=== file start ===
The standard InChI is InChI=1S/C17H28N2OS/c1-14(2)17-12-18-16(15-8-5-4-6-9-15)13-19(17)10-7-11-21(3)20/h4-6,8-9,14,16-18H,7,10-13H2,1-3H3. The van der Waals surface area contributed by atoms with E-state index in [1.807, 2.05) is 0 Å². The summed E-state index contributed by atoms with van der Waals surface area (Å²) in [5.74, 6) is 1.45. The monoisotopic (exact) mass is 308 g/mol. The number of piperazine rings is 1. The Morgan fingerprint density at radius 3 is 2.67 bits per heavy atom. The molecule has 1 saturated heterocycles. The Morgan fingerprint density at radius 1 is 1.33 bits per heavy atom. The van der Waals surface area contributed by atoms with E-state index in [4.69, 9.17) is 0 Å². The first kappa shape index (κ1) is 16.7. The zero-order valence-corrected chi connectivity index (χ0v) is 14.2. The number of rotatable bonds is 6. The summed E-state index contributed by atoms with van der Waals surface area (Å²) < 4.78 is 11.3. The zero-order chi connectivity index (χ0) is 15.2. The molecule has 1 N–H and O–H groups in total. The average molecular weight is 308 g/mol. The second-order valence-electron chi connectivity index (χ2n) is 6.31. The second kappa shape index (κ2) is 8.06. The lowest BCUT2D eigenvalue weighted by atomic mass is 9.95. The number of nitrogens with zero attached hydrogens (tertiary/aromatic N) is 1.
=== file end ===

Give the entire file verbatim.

The standard InChI is InChI=1S/C17H28N2OS/c1-14(2)17-12-18-16(15-8-5-4-6-9-15)13-19(17)10-7-11-21(3)20/h4-6,8-9,14,16-18H,7,10-13H2,1-3H3. The van der Waals surface area contributed by atoms with E-state index in [1.807, 2.05) is 0 Å². The summed E-state index contributed by atoms with van der Waals surface area (Å²) in [5.74, 6) is 1.45. The monoisotopic (exact) mass is 308 g/mol. The number of piperazine rings is 1. The Morgan fingerprint density at radius 3 is 2.67 bits per heavy atom. The molecule has 1 saturated heterocycles. The Morgan fingerprint density at radius 1 is 1.33 bits per heavy atom. The van der Waals surface area contributed by atoms with E-state index in [4.69, 9.17) is 0 Å². The first kappa shape index (κ1) is 16.7. The zero-order valence-corrected chi connectivity index (χ0v) is 14.2. The number of rotatable bonds is 6. The summed E-state index contributed by atoms with van der Waals surface area (Å²) < 4.78 is 11.3. The zero-order chi connectivity index (χ0) is 15.2. The molecule has 1 N–H and O–H groups in total. The average molecular weight is 308 g/mol. The second-order valence-electron chi connectivity index (χ2n) is 6.31. The second kappa shape index (κ2) is 8.06. The lowest BCUT2D eigenvalue weighted by atomic mass is 9.95. The number of nitrogens with zero attached hydrogens (tertiary/aromatic N) is 1.